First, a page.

Sunflowers plant based

The rebound was put down to a restart of Ukrainian exports and increased planting across Europe 

Sunflower oil producer KTC has confirmed it is now “actively offering sunflower oil at a normal scale” for the first time since the late-February invasion by Russia of Ukraine – the world’s biggest sunflower producer.

Gary Lewis, KTC’s head of oils and fats business, told The Grocer on Friday that the rebound was in part down to increased sunflower planting elsewhere in Europe and the resumption of some exporting by Ukraine.

“It seems there are more EU supplies than originally thought,” Lewis said, explaining that “very high prices” for hard-to-find sunflower oil means “we are seeing more farmers in the EU and other countries increasing their planting”.

KTC was forced to halt production in early March after the invasion prompted a worldwide scramble, not only for sunflower oil but for replacements such as rapeseed.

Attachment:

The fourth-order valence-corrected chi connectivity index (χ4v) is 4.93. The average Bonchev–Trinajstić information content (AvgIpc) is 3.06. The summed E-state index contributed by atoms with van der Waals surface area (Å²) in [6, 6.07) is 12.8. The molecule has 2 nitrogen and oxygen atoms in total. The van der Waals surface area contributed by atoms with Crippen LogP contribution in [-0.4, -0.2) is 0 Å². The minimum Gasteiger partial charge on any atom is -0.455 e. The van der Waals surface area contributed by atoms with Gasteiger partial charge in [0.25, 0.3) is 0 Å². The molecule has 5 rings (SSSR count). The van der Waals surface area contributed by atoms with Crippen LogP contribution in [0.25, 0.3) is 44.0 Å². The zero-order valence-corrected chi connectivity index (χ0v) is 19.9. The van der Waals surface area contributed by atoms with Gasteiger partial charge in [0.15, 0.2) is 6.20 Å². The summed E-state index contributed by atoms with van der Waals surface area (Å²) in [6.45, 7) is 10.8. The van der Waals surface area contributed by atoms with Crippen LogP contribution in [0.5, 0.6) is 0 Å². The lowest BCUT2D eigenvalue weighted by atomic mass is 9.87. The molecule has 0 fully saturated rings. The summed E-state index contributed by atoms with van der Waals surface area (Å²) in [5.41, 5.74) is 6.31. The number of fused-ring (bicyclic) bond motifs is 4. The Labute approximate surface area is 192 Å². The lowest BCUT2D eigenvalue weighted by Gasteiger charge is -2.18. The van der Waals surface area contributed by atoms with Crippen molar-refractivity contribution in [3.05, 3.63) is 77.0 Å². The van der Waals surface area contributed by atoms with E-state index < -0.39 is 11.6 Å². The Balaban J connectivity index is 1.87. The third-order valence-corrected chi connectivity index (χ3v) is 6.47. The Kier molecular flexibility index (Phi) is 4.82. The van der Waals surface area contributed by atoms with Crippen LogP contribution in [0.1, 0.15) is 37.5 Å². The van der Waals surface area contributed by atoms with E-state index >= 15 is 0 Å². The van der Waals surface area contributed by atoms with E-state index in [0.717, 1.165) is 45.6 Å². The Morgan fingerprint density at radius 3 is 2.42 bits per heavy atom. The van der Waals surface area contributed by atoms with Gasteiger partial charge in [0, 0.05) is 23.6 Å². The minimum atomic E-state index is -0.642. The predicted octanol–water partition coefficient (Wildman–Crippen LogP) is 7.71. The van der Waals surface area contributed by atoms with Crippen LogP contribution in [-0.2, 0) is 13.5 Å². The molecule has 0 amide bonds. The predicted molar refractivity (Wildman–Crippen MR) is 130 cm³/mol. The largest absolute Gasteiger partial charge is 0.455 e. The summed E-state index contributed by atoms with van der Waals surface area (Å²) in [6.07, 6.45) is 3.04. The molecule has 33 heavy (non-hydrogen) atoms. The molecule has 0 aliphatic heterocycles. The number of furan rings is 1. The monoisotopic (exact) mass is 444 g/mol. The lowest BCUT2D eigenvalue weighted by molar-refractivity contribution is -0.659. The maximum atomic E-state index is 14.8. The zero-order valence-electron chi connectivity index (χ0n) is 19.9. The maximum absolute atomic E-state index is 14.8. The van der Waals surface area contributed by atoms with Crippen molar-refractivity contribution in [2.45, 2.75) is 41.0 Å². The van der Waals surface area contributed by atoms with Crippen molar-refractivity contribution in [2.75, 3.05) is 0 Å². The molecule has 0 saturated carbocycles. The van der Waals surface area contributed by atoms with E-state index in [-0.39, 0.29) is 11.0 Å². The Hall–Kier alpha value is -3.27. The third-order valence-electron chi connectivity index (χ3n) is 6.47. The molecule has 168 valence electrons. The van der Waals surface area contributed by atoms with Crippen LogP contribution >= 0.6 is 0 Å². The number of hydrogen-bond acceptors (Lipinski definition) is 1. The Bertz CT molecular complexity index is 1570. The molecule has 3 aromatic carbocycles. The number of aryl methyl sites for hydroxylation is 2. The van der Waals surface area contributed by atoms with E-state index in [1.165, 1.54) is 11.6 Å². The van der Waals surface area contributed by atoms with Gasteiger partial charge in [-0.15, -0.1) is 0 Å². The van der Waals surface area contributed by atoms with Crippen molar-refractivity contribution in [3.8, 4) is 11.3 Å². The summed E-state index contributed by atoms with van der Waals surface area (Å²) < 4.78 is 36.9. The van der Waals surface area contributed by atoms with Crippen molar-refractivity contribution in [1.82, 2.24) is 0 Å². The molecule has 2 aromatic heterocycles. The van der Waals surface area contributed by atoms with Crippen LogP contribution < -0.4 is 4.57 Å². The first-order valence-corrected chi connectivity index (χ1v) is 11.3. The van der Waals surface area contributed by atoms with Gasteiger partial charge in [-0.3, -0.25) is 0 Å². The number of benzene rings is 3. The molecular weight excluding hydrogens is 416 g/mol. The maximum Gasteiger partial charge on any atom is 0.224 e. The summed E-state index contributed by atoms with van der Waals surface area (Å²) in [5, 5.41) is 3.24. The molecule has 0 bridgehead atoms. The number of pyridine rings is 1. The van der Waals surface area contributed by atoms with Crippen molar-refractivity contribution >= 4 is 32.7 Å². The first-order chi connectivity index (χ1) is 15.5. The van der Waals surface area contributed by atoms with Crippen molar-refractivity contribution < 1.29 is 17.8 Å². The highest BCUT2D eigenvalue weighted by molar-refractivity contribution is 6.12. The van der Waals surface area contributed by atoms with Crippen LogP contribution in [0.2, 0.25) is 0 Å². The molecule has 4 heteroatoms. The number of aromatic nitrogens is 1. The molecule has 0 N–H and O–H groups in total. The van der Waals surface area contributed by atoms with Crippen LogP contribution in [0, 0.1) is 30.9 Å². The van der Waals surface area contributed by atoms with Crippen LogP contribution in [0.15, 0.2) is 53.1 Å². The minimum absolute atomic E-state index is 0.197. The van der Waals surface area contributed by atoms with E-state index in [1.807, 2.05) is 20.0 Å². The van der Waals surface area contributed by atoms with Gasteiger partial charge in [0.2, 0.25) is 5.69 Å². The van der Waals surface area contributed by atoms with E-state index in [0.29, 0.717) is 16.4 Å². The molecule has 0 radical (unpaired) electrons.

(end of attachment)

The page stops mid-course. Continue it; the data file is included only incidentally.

The global edible oils market was in April further rocked when Indonesia – the world’s biggest source of palm oil, the world’s most-used edible oil – temporarily banned exports and prompted countries dependent on its supply to join the scramble for other oils.

But four months on from the invasion, oil markets are now showing signs of recovery. On Thursday, UK levy board AHDB said Paris rapeseed prices, one of the continent’s benchmarks, fell below €700 per tonne for the first time since 4 March. 

With fighting mostly in the east of Ukraine in regions bordering Russia, some planting has resumed in other regions. “The acreage will not be as much as last year’s crop but we are still expecting around nine to 10 million tonnes, down from 17.5 million,” said Lewis, who is also president of the UK’s National Edible Oils Distributors’ Association.

And while millions of tonnes of grains and sunflower have been stuck in silos around Ukrainian ports, which are under a Russian naval blockade, some grains and oilseeds have in recent weeks been leaving the country overland by rail, though most estimates have suggested the rail network could likely cater for at best 20% of usual seaborne exporting capacity. 

But the resumption of some Ukrainian sunflower exports and the prospect of a record EU crop, according to European Commission forecasts, meant “we still could end up with a reasonable supply of sunflower later this year”, according to Lewis. 

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